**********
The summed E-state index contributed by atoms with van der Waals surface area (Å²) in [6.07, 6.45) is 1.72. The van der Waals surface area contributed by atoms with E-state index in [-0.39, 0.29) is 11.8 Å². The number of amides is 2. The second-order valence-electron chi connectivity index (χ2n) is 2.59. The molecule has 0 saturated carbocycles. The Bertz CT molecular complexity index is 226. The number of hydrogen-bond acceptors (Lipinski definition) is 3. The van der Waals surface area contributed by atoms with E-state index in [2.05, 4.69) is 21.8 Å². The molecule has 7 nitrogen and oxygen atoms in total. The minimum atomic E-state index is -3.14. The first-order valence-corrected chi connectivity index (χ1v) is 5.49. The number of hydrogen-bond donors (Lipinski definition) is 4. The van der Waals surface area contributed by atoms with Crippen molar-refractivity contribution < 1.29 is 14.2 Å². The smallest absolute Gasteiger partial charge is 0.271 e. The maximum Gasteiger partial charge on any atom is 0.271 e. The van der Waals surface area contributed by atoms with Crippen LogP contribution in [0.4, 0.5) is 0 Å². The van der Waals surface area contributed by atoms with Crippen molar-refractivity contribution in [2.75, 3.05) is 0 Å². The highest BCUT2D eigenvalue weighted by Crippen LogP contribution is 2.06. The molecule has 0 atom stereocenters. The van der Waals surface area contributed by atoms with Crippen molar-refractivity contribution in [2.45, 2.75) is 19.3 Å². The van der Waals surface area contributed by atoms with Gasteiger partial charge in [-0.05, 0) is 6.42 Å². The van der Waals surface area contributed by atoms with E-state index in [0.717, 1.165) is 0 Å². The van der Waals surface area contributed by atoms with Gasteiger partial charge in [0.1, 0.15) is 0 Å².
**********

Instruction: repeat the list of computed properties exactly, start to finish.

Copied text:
The summed E-state index contributed by atoms with van der Waals surface area (Å²) in [6.07, 6.45) is 1.72. The van der Waals surface area contributed by atoms with E-state index in [-0.39, 0.29) is 11.8 Å². The number of amides is 2. The second-order valence-electron chi connectivity index (χ2n) is 2.59. The molecule has 0 saturated carbocycles. The Bertz CT molecular complexity index is 226. The number of hydrogen-bond acceptors (Lipinski definition) is 3. The van der Waals surface area contributed by atoms with E-state index in [2.05, 4.69) is 21.8 Å². The molecule has 7 nitrogen and oxygen atoms in total. The minimum atomic E-state index is -3.14. The first-order valence-corrected chi connectivity index (χ1v) is 5.49. The number of hydrogen-bond donors (Lipinski definition) is 4. The van der Waals surface area contributed by atoms with Crippen molar-refractivity contribution < 1.29 is 14.2 Å². The smallest absolute Gasteiger partial charge is 0.271 e. The maximum Gasteiger partial charge on any atom is 0.271 e. The van der Waals surface area contributed by atoms with Crippen LogP contribution in [0.4, 0.5) is 0 Å². The van der Waals surface area contributed by atoms with Crippen molar-refractivity contribution in [2.75, 3.05) is 0 Å². The highest BCUT2D eigenvalue weighted by Crippen LogP contribution is 2.06. The molecule has 0 atom stereocenters. The van der Waals surface area contributed by atoms with Crippen molar-refractivity contribution in [2.45, 2.75) is 19.3 Å². The van der Waals surface area contributed by atoms with Gasteiger partial charge in [-0.05, 0) is 6.42 Å². The van der Waals surface area contributed by atoms with E-state index in [0.717, 1.165) is 0 Å². The van der Waals surface area contributed by atoms with Gasteiger partial charge in [0.1, 0.15) is 0 Å².